You could start with the nice music experiments in the Google Chrome Music Lab – beware, they only work on Chrome browsers; I would personally recommend the Melody Maker, and another nice one to try could be Patatap.
From here, you can go all the way up to any sort of online drum machines or beatmakers – which would be great especially for youngsters into hiphop or electronic music – but alway missing the key feature of realtime collaboration of distant players. You could anyway use them for asyncronous activities, so have a look at this list.
A step in the right direction is the DAW (digital audio workstation) called Soundtrap, owned by Spotify – the schools extended free test version (120 days) would be interesting to understand if this is working for you: it allows collaboration (possibly realtime too) in mixing and composing songs made either by beats and patterns, and musical tracks created by voices and actual instruments.
So far, and as far as I (and Mark 😀 ) know, the only working attempt providing the needed realtime collaboration is Endlesss : it is an iOS only app, using the undisputably better technology for dealing with music latency, timing, etc built in every Apple device since many years.
This could be a good choice for any possible online youth work session, but iPhones / iPads are needed, and they can be quite expensive. This raises many questions about being inclusive while doing online youth work, which will be discussed in next episodes.
A desktop version for Mac and Windows will be crowdfunded, but anyway if you know of something else allowing realtime collaboration in jamming / making music on more accessible platforms, please let us know in the comments!
Bonus track: Digital youth work interaction
While designing online youth work with interaction in mind, existing digital youth work experiences and practices would come handy, and there are already many toolkits and repositories to browse for more examples; the use of digital tools in non formal education has been an area of interest and research for many people for many years already, so a lot of materials, tools, training courses, and even the result of the work of an EC expert group have been developed during the years.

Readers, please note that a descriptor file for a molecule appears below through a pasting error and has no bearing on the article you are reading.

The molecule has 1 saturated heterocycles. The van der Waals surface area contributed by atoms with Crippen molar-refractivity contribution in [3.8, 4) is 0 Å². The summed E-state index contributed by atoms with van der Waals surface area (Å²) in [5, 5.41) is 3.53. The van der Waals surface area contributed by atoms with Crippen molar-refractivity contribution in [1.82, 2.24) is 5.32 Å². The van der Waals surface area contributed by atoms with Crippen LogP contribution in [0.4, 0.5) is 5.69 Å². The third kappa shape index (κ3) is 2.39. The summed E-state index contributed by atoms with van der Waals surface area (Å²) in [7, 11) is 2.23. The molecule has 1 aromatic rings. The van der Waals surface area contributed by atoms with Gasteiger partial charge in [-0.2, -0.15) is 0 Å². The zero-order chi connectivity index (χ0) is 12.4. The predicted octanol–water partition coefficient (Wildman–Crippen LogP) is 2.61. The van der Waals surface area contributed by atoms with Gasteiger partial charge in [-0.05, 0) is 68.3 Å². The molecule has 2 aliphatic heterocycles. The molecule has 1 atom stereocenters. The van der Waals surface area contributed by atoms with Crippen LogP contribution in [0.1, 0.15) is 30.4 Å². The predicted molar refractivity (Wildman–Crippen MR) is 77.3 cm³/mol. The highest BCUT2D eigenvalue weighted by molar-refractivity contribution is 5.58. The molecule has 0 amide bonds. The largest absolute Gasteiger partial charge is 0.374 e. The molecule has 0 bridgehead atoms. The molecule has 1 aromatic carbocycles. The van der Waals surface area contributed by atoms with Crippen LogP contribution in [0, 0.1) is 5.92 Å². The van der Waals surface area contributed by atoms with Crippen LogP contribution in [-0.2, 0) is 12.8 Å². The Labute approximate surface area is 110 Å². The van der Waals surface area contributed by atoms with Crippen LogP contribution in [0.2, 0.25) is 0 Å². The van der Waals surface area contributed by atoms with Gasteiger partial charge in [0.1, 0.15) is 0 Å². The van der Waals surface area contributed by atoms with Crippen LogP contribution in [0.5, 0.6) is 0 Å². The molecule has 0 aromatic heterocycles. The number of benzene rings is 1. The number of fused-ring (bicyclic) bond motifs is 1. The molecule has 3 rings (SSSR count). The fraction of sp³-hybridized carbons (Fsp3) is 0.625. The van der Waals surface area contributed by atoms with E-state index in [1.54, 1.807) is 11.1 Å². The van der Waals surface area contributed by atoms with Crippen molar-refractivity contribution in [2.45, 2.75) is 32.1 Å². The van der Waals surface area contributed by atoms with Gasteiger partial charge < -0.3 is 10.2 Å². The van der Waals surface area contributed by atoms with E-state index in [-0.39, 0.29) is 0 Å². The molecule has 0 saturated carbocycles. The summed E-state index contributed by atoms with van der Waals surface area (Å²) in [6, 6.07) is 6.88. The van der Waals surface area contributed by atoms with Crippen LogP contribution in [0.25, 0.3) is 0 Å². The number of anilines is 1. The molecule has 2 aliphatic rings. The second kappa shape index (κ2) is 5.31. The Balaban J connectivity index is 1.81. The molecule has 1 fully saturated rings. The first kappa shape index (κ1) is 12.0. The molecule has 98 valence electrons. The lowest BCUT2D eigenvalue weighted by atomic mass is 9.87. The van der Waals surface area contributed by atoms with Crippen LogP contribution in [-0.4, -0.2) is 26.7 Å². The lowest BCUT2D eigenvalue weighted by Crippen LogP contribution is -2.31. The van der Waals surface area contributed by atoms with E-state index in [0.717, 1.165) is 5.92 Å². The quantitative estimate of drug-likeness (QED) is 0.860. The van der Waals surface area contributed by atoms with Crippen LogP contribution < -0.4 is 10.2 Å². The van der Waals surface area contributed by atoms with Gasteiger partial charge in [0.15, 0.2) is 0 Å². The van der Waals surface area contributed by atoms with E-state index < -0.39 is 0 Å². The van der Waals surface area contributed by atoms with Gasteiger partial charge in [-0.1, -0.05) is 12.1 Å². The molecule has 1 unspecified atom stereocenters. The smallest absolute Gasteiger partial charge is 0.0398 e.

Not all of them will work out of the box in an online-only environment, but some of them, for instance the world famous 🙂 #BrianTheOnion, could be easily adapted – read more about it from page 23 of this publication.
Some repositories, as the one provided on the website digitalyouthwork.eu, have already been adapted to the covid19 lockdown situation, and can provide you with ready-to-go ideas and solutions. Others, like the Finnish organization Verke website, allow you to download lots of publications in pdf and to request actual copies of them, to be sent you by mail. The Austrian e-zine LogBook often have articles and special issues about digital youth work, like this one for instance, and also the magazine of the EU – CoE youth partnership, Coyote, had a special number on this topic.
Now what about the king of online interaction? Videogames! We will discuss them in the next episode.
Please share in the comments if you feel something is missing, or if you know some killer app or best practice that could be useful to expand our horizons. Thank you!
First episode of the series: click here.
Next episodes of this series about online youth work will be dealing with: even more Interaction (videogames!) – Inclusion – Hosting – Conclusions.